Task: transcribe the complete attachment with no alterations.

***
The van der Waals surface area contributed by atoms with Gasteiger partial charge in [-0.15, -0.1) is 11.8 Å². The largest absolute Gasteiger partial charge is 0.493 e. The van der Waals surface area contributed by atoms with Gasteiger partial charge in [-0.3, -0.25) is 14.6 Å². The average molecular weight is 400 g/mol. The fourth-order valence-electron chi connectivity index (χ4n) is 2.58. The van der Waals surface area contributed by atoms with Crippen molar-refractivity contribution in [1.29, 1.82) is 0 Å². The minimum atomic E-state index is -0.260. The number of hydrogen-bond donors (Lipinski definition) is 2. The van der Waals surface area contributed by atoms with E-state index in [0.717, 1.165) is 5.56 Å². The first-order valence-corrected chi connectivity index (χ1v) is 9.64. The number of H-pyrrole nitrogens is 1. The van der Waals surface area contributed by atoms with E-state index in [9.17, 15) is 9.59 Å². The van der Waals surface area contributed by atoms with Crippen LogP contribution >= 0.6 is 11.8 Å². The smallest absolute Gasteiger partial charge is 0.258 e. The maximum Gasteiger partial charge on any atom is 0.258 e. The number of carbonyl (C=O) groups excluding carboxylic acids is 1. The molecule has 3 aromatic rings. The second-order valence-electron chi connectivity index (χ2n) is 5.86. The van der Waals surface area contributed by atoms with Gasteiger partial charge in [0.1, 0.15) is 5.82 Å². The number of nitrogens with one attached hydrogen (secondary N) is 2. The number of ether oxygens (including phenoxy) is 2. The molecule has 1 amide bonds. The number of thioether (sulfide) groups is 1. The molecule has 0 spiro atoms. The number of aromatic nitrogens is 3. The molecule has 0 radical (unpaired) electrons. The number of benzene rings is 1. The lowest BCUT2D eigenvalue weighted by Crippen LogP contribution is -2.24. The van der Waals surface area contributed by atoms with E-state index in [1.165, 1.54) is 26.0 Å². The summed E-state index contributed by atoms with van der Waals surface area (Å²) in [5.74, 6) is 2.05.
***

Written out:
The van der Waals surface area contributed by atoms with Gasteiger partial charge in [-0.15, -0.1) is 11.8 Å². The largest absolute Gasteiger partial charge is 0.493 e. The van der Waals surface area contributed by atoms with Gasteiger partial charge in [-0.3, -0.25) is 14.6 Å². The average molecular weight is 400 g/mol. The fourth-order valence-electron chi connectivity index (χ4n) is 2.58. The van der Waals surface area contributed by atoms with Crippen molar-refractivity contribution in [1.29, 1.82) is 0 Å². The minimum atomic E-state index is -0.260. The number of hydrogen-bond donors (Lipinski definition) is 2. The van der Waals surface area contributed by atoms with E-state index in [0.717, 1.165) is 5.56 Å². The first-order valence-corrected chi connectivity index (χ1v) is 9.64. The number of H-pyrrole nitrogens is 1. The van der Waals surface area contributed by atoms with E-state index in [9.17, 15) is 9.59 Å². The van der Waals surface area contributed by atoms with Crippen LogP contribution >= 0.6 is 11.8 Å². The smallest absolute Gasteiger partial charge is 0.258 e. The maximum Gasteiger partial charge on any atom is 0.258 e. The number of carbonyl (C=O) groups excluding carboxylic acids is 1. The molecule has 3 aromatic rings. The second-order valence-electron chi connectivity index (χ2n) is 5.86. The van der Waals surface area contributed by atoms with Gasteiger partial charge in [0.1, 0.15) is 5.82 Å². The number of nitrogens with one attached hydrogen (secondary N) is 2. The number of ether oxygens (including phenoxy) is 2. The molecule has 1 amide bonds. The number of thioether (sulfide) groups is 1. The molecule has 0 spiro atoms. The number of aromatic nitrogens is 3. The molecule has 0 radical (unpaired) electrons. The number of benzene rings is 1. The lowest BCUT2D eigenvalue weighted by Crippen LogP contribution is -2.24. The van der Waals surface area contributed by atoms with E-state index in [1.165, 1.54) is 26.0 Å². The summed E-state index contributed by atoms with van der Waals surface area (Å²) in [5.74, 6) is 2.05.